- German 10-year bunds fall for first time since start of 2016
- Bonds extend drop as China suspends rule that roiled markets
European government bond traders are already so used to bad news that the latest turmoil in Chinese markets, which reverberated through global stocks and currencies, failed to support the region’s debt.
German 10-year bunds dropped for the first time this week as investors remained cautious of pushing yields to new lows and 12 billion euros ($13 billion) of fresh supply came from France and Ireland. Euro-zone debt extended its declines after China’s securities regulator suspended a stock circuit-breaker that has hurt global equities.
That offset any bond advance that might have been caused by the upsets in markets from Europe to Asia and the U.S. The euro region’s securities underperformed Treasuries as the already pessimistic growth and inflation outlook priced into European markets left limited scope for gains.
“In the morning you had the Chinese equity-market wobbles shaking markets in Europe,” said Jan Von Gerich, chief strategist at Nordea Bank AB in Helsinki. “The equity markets have subsequently stabilized, while bonds have failed to rally further from already very subdued yield levels. That was probably enough for some profit-taking.”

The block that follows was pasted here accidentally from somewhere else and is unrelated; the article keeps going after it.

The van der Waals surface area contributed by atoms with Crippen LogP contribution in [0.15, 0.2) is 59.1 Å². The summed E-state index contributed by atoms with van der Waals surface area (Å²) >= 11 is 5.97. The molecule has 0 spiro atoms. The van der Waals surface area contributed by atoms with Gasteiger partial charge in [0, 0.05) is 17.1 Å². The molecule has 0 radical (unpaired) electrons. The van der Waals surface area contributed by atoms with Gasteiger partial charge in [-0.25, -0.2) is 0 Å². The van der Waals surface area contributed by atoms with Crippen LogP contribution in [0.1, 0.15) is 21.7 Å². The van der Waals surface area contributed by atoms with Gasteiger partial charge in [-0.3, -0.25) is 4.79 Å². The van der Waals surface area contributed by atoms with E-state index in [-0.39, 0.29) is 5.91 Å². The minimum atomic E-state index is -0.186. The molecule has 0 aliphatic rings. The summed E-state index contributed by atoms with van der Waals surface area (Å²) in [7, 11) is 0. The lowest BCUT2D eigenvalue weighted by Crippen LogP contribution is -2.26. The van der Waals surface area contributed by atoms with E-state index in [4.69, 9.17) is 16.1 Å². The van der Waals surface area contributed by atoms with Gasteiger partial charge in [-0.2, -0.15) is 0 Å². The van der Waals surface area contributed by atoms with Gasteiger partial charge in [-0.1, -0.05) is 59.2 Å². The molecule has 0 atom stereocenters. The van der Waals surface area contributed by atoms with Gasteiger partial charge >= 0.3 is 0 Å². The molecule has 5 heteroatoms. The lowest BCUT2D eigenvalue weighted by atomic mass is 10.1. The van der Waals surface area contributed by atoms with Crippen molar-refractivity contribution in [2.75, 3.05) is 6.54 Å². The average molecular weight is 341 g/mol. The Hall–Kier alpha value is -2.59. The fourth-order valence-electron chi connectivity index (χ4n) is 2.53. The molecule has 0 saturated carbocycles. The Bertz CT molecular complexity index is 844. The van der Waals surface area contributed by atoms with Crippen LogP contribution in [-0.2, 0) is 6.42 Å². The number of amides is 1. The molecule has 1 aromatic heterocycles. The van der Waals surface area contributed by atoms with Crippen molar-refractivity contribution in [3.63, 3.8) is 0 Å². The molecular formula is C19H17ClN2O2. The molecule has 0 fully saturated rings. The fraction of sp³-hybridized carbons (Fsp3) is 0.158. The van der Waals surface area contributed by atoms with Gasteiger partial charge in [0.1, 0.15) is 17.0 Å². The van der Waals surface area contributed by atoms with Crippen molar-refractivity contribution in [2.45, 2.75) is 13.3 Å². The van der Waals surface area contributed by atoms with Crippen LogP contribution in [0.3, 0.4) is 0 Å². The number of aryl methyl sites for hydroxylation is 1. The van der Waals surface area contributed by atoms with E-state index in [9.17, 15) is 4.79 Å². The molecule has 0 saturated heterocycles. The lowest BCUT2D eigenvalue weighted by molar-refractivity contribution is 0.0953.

The People’s Bank of China cut the onshore yuan’s fixing to the lowest since March 2011, triggering a stock selloff that led to the closure of Chinese exchanges. Speculation that officials then intervened to prop up the exchange rate went on to spark a rally that left investors confused about the PBOC’s motives. Later in the day, China’s regulator acted on its new stock circuit-breaker.
Benchmark German 10-year bund yields rose four basis points, or 0.04 percentage point, to 0.54 percent as of 5:58 p.m. London time, rebounding from 0.48 percent, the lowest since Dec. 3. The 1 percent security due in August 2025 fell 0.35, or 3.50 euros per 1,000-euro face amount, to 104.30.
Italy’s 10-year bond also dropped for the first time this year, with the yield jumping seven basis points to 1.55 percent.
Further constraining the region’s bonds was the already accomodative monetary policy from the European Central Bank. After officials boosted their stimulus efforts in December, investors have questioned how much more easing will happen in the near future.
U.S. yields are higher than those of their German peers, leaving more room for yields to pull back, according to Daniel Lenz, lead market strategist at DZ Bank AG in Frankfurt.
France sold 9 billions euros of bonds at auction, while Ireland sold 3 billion euros of 2026 bonds via banks.
“The weight of pending supply meant European government bonds were like a rabbit in headlights,” said Peter Chatwell, head of rates strategy at Mizuho International Plc in London.